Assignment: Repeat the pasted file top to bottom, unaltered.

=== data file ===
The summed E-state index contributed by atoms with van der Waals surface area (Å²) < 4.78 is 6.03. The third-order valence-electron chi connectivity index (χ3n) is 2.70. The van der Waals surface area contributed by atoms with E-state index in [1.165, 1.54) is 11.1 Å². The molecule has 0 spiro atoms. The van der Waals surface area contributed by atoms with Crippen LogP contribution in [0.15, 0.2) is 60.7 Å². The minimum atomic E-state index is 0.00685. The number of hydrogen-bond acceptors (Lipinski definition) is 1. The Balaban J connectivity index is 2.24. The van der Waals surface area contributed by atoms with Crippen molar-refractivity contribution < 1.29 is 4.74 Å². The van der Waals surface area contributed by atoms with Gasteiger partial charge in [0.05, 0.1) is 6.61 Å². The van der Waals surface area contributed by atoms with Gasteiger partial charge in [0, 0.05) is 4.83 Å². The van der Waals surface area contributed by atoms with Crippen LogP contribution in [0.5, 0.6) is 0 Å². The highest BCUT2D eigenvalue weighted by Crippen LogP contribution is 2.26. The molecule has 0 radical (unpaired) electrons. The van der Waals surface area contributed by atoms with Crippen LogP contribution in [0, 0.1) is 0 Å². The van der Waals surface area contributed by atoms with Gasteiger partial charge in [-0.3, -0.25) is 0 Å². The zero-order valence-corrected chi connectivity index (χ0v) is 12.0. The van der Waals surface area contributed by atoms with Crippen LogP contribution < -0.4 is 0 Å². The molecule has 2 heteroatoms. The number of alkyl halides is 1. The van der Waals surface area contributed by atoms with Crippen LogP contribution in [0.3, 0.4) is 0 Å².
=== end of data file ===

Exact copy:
The summed E-state index contributed by atoms with van der Waals surface area (Å²) < 4.78 is 6.03. The third-order valence-electron chi connectivity index (χ3n) is 2.70. The van der Waals surface area contributed by atoms with E-state index in [1.165, 1.54) is 11.1 Å². The molecule has 0 spiro atoms. The van der Waals surface area contributed by atoms with Crippen LogP contribution in [0.15, 0.2) is 60.7 Å². The minimum atomic E-state index is 0.00685. The number of hydrogen-bond acceptors (Lipinski definition) is 1. The Balaban J connectivity index is 2.24. The van der Waals surface area contributed by atoms with Crippen molar-refractivity contribution < 1.29 is 4.74 Å². The van der Waals surface area contributed by atoms with Gasteiger partial charge in [0.05, 0.1) is 6.61 Å². The van der Waals surface area contributed by atoms with Gasteiger partial charge in [0, 0.05) is 4.83 Å². The van der Waals surface area contributed by atoms with Crippen LogP contribution in [0.5, 0.6) is 0 Å². The highest BCUT2D eigenvalue weighted by Crippen LogP contribution is 2.26. The molecule has 0 radical (unpaired) electrons. The van der Waals surface area contributed by atoms with Crippen LogP contribution in [0, 0.1) is 0 Å². The van der Waals surface area contributed by atoms with Gasteiger partial charge in [-0.3, -0.25) is 0 Å². The zero-order valence-corrected chi connectivity index (χ0v) is 12.0. The van der Waals surface area contributed by atoms with Crippen LogP contribution < -0.4 is 0 Å². The molecule has 2 heteroatoms. The number of alkyl halides is 1. The van der Waals surface area contributed by atoms with Crippen LogP contribution in [0.3, 0.4) is 0 Å².